There’s Springer Nature – the publisher established in May 2015 through the merger of Nature Publishing Group, Palgrave Macmillan, Macmillan Education, and Springer Science+Business Media. To give you just a basic idea of the company’s relevance in academic and scientific circles: 8 out of the 11 Nobel Prize Laureates for 2016 were authors of research or books published by Springer Nature.
Springer Nature has already been using Linked Data for some time to help solve the data fragmentation problem and to promote a culture of data governance and reuse. The publisher relies on Linked Data to boost content discoverability via morphological variations and synonyms in searches.
More recently, Springer Nature has selected Ontotext’s industry-leading semantic graph database GraphDB™ to power its new Linked Open Data platform SN SciGraph that aggregates sources from Springer Nature and key partners in the scholarly domain.
Ontotext’s Semantic Technology helps Springer Nature’s LOD platform to collate high-quality data from trusted and reliable sources across the research landscape such as funders, research projects, conferences and publications. Click To Tweet This high-quality data provides a rich semantic description of how information is related and visualizes the scholarly domain in interesting new ways.
Next up, there’s The Institution of Engineering and Technology (IET) – one of the world’s largest engineering institutions with over 167,000 members in 150 countries. The IET has also picked Ontotext to deliver their Semantic Technology in order to enable customers to get a deeper understanding of current developments and extract more value from the data they work with.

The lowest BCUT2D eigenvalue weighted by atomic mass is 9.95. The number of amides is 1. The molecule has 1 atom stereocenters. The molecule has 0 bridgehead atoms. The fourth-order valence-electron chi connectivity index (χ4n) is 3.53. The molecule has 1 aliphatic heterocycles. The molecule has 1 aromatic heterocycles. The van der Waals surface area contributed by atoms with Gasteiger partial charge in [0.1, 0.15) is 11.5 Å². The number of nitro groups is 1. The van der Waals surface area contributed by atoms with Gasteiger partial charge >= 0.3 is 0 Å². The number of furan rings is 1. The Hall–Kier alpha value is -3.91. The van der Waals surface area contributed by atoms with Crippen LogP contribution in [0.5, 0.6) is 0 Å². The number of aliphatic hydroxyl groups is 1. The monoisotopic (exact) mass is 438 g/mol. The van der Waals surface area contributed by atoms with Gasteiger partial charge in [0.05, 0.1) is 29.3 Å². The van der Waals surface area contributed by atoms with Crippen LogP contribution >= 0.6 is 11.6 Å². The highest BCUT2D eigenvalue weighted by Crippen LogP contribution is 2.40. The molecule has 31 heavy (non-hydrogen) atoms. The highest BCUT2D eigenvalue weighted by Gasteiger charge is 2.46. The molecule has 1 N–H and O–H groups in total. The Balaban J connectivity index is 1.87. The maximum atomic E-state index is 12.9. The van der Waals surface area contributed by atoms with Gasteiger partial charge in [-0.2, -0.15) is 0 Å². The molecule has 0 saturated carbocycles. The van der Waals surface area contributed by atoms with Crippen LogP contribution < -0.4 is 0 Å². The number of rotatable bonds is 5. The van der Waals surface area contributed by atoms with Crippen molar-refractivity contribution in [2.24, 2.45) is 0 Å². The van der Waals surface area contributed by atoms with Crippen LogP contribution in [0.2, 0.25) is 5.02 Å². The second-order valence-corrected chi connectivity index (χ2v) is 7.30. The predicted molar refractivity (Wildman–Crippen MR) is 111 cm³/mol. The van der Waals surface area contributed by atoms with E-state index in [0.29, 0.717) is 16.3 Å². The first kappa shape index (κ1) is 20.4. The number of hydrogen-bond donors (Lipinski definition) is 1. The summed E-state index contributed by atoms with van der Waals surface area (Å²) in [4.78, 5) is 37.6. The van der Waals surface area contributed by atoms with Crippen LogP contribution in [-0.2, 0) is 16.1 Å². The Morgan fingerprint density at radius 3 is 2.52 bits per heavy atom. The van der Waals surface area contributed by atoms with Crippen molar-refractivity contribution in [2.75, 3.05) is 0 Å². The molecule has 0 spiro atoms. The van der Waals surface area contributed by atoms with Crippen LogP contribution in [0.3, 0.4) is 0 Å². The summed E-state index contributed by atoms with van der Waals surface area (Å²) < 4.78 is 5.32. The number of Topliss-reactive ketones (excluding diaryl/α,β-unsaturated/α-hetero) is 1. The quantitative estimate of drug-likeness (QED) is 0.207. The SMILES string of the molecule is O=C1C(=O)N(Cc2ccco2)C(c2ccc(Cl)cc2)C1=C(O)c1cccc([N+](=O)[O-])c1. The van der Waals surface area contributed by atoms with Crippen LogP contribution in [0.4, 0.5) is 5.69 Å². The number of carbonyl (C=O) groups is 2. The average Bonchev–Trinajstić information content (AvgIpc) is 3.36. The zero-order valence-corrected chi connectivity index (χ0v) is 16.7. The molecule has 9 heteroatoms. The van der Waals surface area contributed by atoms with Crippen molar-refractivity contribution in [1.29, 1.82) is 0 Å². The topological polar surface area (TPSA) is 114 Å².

The publisher is using Ontotext’s GraphDB to improve the text indexing and discoverability in its Inspec database. The Inspec database consists of more than 550 million authors, subjects, institutions and metadata tags, creating a large amount of interrelated and overlapping data. With its ability to handle massive load, querying, and inferencing in real time, Ontotext’s powerful graph database is enabling the IET to better understand the content it manages and distributes.
Finally, there’s Elsevier – the publisher of scientific, medical and technology journals and provider of information solutions. Elsevier has created its own Dynamic Knowledge Platforms (DKP) as part of a smart content solution. The platform provides services and APIs to store and retrieve content enrichment and semantic metadata about content available at Elsevier as well as from other resources on the Web.
As you can see, renowned global publishers have already integrated various types of Semantic Technology in the way they create, index, enrich, deliver, and customize their content. This improves knowledge discovery, speeds up delivery workflows and enables publishers to have a 360 view of their most precious resource – content.
Having richer and semantically linked content increases business opportunities for publishers to update and up-sell it, depending on their readers’ needs. It also helps them create bespoke offerings for groups of users, which increases reader engagement, brand exposure and awareness. Thus, the power to unlock knowledge and to easily repurpose and reuse content opens up new business opportunities for the publishers embracing Semantic Technology and innovation.